Following these listening sessions, we invited the residents to participate in a community walk audit and prioritization process. These community-based organizations, following a collective impact model, have leveraged community feedback, a variety of resources, and technical assistance to create a solution that would mitigate the challenge of unsafe streets and sidewalks. A “neighborhood walk audit” process was designed to allow residents and students to participate in the data collection and prioritization process. As of today, five neighborhood audits have been successfully completed. Priority infrastructure improvement recommendations have already helped to inform new sidewalk installation routes where students actually walk to school!

We currently have three more neighborhoods ready to execute their neighborhood walk audits…three of the largest, most densely populated neighborhoods in the historic northeast portion of Wyandotte County. While the majority of the work is achieved through volunteer efforts, there is a portion of the project that does require monetary support. We need your help, please consider supporting this health-centered, community-building initiative. Increasing walking within our communities can be a strategy for achieving equity by reducing unequal burdens of disease (low-income communities tend to have higher rates of chronic disease); and reducing transportation costs.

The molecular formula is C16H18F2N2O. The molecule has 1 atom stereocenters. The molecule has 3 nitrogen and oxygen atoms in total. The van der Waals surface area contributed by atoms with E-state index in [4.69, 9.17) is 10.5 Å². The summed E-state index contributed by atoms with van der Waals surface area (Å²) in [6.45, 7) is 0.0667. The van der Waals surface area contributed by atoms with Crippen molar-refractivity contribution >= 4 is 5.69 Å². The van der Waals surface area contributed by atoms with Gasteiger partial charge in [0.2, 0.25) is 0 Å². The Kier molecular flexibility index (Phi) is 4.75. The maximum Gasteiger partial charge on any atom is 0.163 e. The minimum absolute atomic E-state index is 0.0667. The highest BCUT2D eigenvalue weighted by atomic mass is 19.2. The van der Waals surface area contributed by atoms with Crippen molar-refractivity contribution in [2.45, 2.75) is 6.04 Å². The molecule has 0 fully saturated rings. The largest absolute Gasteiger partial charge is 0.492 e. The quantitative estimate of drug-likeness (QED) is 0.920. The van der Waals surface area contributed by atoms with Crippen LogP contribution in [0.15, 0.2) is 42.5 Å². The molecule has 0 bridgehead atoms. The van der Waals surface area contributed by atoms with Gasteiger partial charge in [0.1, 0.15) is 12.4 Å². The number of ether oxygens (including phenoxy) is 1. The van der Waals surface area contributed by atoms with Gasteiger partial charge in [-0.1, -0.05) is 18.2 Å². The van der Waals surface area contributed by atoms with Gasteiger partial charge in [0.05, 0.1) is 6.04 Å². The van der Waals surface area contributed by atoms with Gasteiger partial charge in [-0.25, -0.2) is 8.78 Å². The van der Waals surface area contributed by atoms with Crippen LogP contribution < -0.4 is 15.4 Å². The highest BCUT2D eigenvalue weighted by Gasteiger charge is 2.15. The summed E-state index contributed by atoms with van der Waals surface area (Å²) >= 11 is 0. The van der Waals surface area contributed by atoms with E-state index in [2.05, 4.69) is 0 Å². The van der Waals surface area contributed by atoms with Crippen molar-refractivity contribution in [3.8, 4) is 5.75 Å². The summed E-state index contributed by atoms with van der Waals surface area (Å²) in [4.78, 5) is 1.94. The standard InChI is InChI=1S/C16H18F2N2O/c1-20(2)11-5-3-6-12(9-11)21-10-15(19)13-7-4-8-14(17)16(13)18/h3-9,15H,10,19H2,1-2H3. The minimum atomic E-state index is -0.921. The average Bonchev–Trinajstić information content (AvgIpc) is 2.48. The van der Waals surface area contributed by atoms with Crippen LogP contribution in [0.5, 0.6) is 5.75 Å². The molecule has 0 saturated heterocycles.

the steps

For walk audits:

  • Step 1: Technical Experts create a “basemap” of each of the three neighborhoods (aerial maps that identify major neighborhood institutions, empty lots, land-bank properties, and other significant info) This is our data collection starting point.
  • Step 2: Technical Experts create “field note sheets” which outline clusters of walk routes and are specific to either curbs, sidewalks, streets, or lighting.
  • Step 3: Host “special focus” neighborhood association meetings (open to all residents and neighborhood stakeholders including businesses, community policing, faith leaders, civic leaders, elected officials, and school administration).
    • Review the “basemap”  and invite residents/community stakeholders to highlight any missing data and/or things that need to be updated.